“That sewer grate was heavy as hell,” Electro said, taking up the tale. “That’s how me and Jimmy met. [I] jerked him out of the sewer, and I’ve been doing it ever since.”
Like Johnson, Mike Duehring started playing in punk bands. It wasn’t until about five years into his friendship with Electro, when Duehring got interested in country, blues and rock and roll, that the two started playing music together.
One time Electro was visiting Duehring at an apartment on Spring Garden Street, and Electro picked up an old, beat-up guitar that Duehring considered worthless.
“Electro picked up that guitar and made it sing,” Duehring recalled. “I said, ‘Electro, how did you do that?’ He just said….” And demonstrating, Duehring vocalized an uproarious laughing-braying-purging sound.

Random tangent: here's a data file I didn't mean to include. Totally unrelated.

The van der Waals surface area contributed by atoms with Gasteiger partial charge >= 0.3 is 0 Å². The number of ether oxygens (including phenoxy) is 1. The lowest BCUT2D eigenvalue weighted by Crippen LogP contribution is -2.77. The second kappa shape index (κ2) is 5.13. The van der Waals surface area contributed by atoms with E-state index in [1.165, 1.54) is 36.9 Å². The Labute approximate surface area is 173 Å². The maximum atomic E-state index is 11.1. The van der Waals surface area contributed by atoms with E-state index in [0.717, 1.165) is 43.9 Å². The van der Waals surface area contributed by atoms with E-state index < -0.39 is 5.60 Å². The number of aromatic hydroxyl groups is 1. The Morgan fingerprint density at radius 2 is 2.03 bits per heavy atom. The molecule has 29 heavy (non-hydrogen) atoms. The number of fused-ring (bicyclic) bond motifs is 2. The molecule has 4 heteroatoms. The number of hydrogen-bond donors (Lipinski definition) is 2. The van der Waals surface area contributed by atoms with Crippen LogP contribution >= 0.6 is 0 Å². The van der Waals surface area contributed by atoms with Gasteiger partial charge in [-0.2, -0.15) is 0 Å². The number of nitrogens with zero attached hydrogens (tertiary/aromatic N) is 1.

“He taught me how to bend notes,” Duehring said. “‘If it don’t sound right, you have to make it sound right,’ he would say.”
Electro drafted Duehring and Johnson into a group that they billed as Electro & the Circuit Breakers.
“We kind of hung out on a daily basis,” Johnson said. “He slept on a rooftop or in a field where he would camp out. Sometimes too he would stay at my house on Dillard Street.”
As with housing, Electro maintained a reputation for itinerant travel. During his friends’ visit at the trailer outside of Roxboro, Cooper prodded him to tell a story familiar to the regulars at College Hill. Electro and some friends hopped a train in Greensboro with the intention of going to Chicago.
“We had a bunch of homebrew,” Electro recalled. “We passed out and thought we were rolling down the [track].”
The journey only lasted three blocks, and when they woke up the next morning they found themselves next Beef Burger, the stalwart restaurant on what is now Gate City Boulevard.
“Damn, I didn’t know there was a Beef Burger in Chicago,” Electro quipped.
The contrast between low and high living with Electro was exhilarating for Duehring.